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Kim February 6, 2012 at 8:51 pm

Niiiice Cam. That certainly worked out for the best!

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Caroline @ Traveling 9 to 5 February 7, 2012 at 2:26 am

This was one of our biggest sources of stress leading up to our trip too! Huge weight off of our shoulders when we could freely talk with everyone about our plans! So glad to hear everyone was so supportive!

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Kim February 7, 2012 at 7:03 pm

Thanks Caroline! It was definitely a blessing that everything worked out as it did.

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@TheBigBreak February 7, 2012 at 6:11 am

Kim,
Oh my gosh! I so hear you! I’ve been feeling like I have this crazy dual personality for quite some time now. It’s crazy. I am a terrible liar to begin with so it makes it all the worse. Ugh! Hopefully not much longer but, as you know, everything takes longer than you wish it did.. We are loving watching your adventure and, as it is looking like you will be setting off first, we will be cheering you from the sidelines. Best, @TheBigBreak

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Kim February 7, 2012 at 7:05 pm

Thank you for the cheers. We are cheering for you too.

I am also a horrible liar which is why I wasn’t completely surprised when the truth just came tumbling out of me. It just feels so wrong to live the double life! But, also, sometimes it is necessary until you are at the right point to come clean. Good luck :) I hope it does happen as soon as it can.

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Hannah February 7, 2012 at 3:04 pm

Wow, is there anything bad about Portland? Even your bosses are awesome! Well done guys, another hurdle you have sailed over. I can’t wait to tell my boss I’m leaving – I literally have to force myself not to quit on an almost daily basis. It will be one sweet moment :) Savour yours xxx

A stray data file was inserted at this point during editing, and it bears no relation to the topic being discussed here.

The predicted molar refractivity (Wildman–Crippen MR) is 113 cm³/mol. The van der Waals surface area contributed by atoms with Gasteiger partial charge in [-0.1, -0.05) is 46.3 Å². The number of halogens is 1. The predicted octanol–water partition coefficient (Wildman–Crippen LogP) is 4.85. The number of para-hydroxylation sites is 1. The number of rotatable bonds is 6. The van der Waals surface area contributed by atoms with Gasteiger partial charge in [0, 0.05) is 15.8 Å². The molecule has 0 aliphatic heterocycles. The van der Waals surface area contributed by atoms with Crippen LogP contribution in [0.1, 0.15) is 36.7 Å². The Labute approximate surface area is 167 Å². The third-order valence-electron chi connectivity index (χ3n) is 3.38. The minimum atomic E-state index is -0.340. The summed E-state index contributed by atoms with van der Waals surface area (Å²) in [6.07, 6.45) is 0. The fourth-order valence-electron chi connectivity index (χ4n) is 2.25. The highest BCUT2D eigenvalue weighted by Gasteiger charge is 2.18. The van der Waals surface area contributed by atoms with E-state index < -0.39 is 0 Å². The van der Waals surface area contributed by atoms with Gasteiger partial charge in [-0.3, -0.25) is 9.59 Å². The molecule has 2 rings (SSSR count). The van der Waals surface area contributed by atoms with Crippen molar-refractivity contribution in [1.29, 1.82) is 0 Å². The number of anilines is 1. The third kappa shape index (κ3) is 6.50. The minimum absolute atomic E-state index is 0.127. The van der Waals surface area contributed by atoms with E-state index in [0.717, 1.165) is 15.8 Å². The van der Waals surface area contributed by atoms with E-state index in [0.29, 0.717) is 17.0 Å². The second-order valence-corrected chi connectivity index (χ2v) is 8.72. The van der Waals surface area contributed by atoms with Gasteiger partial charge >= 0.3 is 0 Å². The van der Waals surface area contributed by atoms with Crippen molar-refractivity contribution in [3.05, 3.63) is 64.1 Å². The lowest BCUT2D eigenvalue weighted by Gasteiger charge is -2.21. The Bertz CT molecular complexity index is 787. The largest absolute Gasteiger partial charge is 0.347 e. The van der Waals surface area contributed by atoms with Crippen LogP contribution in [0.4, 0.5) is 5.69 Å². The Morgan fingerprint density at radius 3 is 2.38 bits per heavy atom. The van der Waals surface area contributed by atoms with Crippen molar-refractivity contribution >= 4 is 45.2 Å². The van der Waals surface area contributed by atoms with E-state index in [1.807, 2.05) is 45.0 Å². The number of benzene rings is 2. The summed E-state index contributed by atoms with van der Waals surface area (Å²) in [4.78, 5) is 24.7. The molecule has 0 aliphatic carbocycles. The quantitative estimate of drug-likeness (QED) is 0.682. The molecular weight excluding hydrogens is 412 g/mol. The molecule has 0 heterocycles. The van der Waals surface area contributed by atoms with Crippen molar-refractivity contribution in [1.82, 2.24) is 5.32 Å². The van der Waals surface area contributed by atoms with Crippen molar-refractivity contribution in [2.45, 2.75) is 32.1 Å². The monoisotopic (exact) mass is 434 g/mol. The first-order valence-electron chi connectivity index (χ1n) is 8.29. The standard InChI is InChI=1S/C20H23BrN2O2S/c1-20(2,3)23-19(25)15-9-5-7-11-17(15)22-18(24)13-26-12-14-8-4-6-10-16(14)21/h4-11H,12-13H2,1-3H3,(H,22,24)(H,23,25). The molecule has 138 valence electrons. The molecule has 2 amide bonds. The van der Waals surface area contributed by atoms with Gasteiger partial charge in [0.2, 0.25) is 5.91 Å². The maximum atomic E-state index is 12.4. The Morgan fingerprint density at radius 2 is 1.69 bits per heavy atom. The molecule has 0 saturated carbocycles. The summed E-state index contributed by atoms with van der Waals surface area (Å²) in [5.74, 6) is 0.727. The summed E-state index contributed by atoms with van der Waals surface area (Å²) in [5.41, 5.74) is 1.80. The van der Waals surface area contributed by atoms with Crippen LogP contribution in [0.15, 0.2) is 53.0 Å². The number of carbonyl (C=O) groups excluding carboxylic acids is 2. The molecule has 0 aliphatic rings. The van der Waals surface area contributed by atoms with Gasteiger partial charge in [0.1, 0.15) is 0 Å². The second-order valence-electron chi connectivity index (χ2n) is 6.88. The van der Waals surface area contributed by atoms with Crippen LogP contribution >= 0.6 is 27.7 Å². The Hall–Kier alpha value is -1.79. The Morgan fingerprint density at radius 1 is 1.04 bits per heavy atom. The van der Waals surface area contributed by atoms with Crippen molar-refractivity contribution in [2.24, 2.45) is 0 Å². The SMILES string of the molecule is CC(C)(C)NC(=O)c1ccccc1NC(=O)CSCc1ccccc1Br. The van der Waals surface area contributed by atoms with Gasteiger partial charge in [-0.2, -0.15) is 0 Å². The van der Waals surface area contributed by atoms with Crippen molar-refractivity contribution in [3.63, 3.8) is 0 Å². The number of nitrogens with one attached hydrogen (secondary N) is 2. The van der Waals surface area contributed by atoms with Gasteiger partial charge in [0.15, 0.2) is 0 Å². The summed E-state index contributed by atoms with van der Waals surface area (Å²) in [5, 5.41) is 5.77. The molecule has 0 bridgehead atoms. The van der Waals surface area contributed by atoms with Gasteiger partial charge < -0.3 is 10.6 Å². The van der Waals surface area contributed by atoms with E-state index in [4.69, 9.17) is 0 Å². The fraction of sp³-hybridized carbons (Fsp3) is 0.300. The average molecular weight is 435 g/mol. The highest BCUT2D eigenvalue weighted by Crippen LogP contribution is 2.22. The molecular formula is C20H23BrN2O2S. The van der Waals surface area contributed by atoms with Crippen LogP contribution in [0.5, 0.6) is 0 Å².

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Kim February 7, 2012 at 7:06 pm

Hehe, Portland is pretty great!

I gotta admit, I am just a tiny bit sad that I didn’t get to have that sweet “I’m quitting” moment that you sometimes conjure up after a long day of work!

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Carmel February 8, 2012 at 2:54 pm

I’m chiming in on this convo…yes, Portland is pretty great. :) But, having had the opportunity to give the big middle finger to a former employer I couldn’t wait to get away from…I couldn’t do it. I wanted to walk in and say, “I QUIT!” quite defiantly, and instead I spoke so softly the president could hardly hear me. I had repeat myself. Granted, I was leaving for another job and not fulfilling some wonderful dream, but…I always think it’ll more grand than it really is. Eventually it still felt pretty damn good. Too bad at that time I didn’t know the job I’d be going to was going to suck so badly.

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Bethany ~ twoOregonians February 9, 2012 at 2:35 pm

Yay!! Yay, yay, yay. I’m so excited for you two. I know exactly the sensation of that huge sigh of relief — that sense of freedom after coming clean about plans that will steer life away from other people’s expectations… Hugs to you!

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Kim February 9, 2012 at 7:07 pm

Thank you Bethany!!! Yes, I’m sure you guys definitely know the feeling. Tell Ted we said Happy Birthday :)

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Will - My Spanish Adventure February 10, 2012 at 1:38 am

Exciting times ahead guys! You’ve made me a follower and I look forward to seeing where your travels take you.

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Kim February 10, 2012 at 10:46 am

Thank you Will. Much appreciated :)

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Allison February 10, 2012 at 6:19 am

Hi Kim (and Brian)! As usual, awesome post!

I remember that feeling so well. Leading the double life. Being so excited on one hand and feeling so guilty on the other. Feeling like a liar. Having the career advancement conversations, the we-love-you-now-how-to-best-develop-you conversations, the scheduling 6 months ahead, the feeling of deceit. It was so hard to tell my boss, I went in shaking like a leaf. But just like Brian, I felt so much better when it was finally done.

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Kim February 10, 2012 at 10:47 am

I think the anticipation is always worse than the actually event. I’m glad you held your head high and pulled it off :) It’s just one of those things we’ve all got to get through (in this situation) to make it to the other side.

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Thomas February 15, 2012 at 10:02 am